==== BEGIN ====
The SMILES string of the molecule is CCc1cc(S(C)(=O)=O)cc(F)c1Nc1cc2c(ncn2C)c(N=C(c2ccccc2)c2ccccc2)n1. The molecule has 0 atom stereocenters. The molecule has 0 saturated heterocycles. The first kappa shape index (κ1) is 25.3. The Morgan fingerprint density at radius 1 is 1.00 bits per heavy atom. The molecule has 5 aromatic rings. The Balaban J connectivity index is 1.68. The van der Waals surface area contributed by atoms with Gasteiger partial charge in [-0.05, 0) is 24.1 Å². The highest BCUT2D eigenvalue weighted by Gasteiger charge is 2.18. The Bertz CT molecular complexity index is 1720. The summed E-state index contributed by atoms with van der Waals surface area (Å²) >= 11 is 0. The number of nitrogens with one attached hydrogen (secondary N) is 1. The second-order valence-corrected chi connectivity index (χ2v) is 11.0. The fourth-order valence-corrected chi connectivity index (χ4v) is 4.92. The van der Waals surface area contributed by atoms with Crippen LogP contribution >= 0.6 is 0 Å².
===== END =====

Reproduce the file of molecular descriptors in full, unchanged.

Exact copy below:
The SMILES string of the molecule is CCc1cc(S(C)(=O)=O)cc(F)c1Nc1cc2c(ncn2C)c(N=C(c2ccccc2)c2ccccc2)n1. The molecule has 0 atom stereocenters. The molecule has 0 saturated heterocycles. The first kappa shape index (κ1) is 25.3. The Morgan fingerprint density at radius 1 is 1.00 bits per heavy atom. The molecule has 5 aromatic rings. The Balaban J connectivity index is 1.68. The van der Waals surface area contributed by atoms with Gasteiger partial charge in [-0.05, 0) is 24.1 Å². The highest BCUT2D eigenvalue weighted by Gasteiger charge is 2.18. The Bertz CT molecular complexity index is 1720. The summed E-state index contributed by atoms with van der Waals surface area (Å²) >= 11 is 0. The number of nitrogens with one attached hydrogen (secondary N) is 1. The second-order valence-corrected chi connectivity index (χ2v) is 11.0. The fourth-order valence-corrected chi connectivity index (χ4v) is 4.92. The van der Waals surface area contributed by atoms with Crippen LogP contribution >= 0.6 is 0 Å².